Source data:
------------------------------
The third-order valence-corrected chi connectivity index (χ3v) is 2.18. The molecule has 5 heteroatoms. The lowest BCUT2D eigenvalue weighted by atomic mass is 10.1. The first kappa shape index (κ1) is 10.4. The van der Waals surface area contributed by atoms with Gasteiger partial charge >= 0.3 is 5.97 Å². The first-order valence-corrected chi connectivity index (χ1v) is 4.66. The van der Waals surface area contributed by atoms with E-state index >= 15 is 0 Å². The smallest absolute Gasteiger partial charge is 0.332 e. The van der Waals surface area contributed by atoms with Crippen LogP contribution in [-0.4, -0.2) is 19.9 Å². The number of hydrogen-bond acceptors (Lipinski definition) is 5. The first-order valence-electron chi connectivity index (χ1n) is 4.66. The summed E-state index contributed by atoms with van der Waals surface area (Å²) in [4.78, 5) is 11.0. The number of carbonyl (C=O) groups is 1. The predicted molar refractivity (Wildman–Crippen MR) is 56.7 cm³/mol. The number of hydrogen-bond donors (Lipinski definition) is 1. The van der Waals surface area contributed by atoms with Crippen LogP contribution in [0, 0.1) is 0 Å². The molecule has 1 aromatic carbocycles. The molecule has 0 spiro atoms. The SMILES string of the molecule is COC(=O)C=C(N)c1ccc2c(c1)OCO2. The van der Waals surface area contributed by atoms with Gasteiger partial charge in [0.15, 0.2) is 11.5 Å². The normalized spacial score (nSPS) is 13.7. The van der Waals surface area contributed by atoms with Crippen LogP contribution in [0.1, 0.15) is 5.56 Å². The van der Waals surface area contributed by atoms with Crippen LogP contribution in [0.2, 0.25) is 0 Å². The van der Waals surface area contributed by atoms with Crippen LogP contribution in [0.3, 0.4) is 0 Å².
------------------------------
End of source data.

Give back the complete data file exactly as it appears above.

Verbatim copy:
The third-order valence-corrected chi connectivity index (χ3v) is 2.18. The molecule has 5 heteroatoms. The lowest BCUT2D eigenvalue weighted by atomic mass is 10.1. The first kappa shape index (κ1) is 10.4. The van der Waals surface area contributed by atoms with Gasteiger partial charge >= 0.3 is 5.97 Å². The first-order valence-corrected chi connectivity index (χ1v) is 4.66. The van der Waals surface area contributed by atoms with E-state index >= 15 is 0 Å². The smallest absolute Gasteiger partial charge is 0.332 e. The van der Waals surface area contributed by atoms with Crippen LogP contribution in [-0.4, -0.2) is 19.9 Å². The number of hydrogen-bond acceptors (Lipinski definition) is 5. The first-order valence-electron chi connectivity index (χ1n) is 4.66. The summed E-state index contributed by atoms with van der Waals surface area (Å²) in [4.78, 5) is 11.0. The number of carbonyl (C=O) groups is 1. The predicted molar refractivity (Wildman–Crippen MR) is 56.7 cm³/mol. The number of hydrogen-bond donors (Lipinski definition) is 1. The van der Waals surface area contributed by atoms with Crippen LogP contribution in [0, 0.1) is 0 Å². The molecule has 1 aromatic carbocycles. The molecule has 0 spiro atoms. The SMILES string of the molecule is COC(=O)C=C(N)c1ccc2c(c1)OCO2. The van der Waals surface area contributed by atoms with Gasteiger partial charge in [0.15, 0.2) is 11.5 Å². The normalized spacial score (nSPS) is 13.7. The van der Waals surface area contributed by atoms with Crippen LogP contribution in [0.1, 0.15) is 5.56 Å². The van der Waals surface area contributed by atoms with Crippen LogP contribution in [0.2, 0.25) is 0 Å². The van der Waals surface area contributed by atoms with Crippen LogP contribution in [0.3, 0.4) is 0 Å².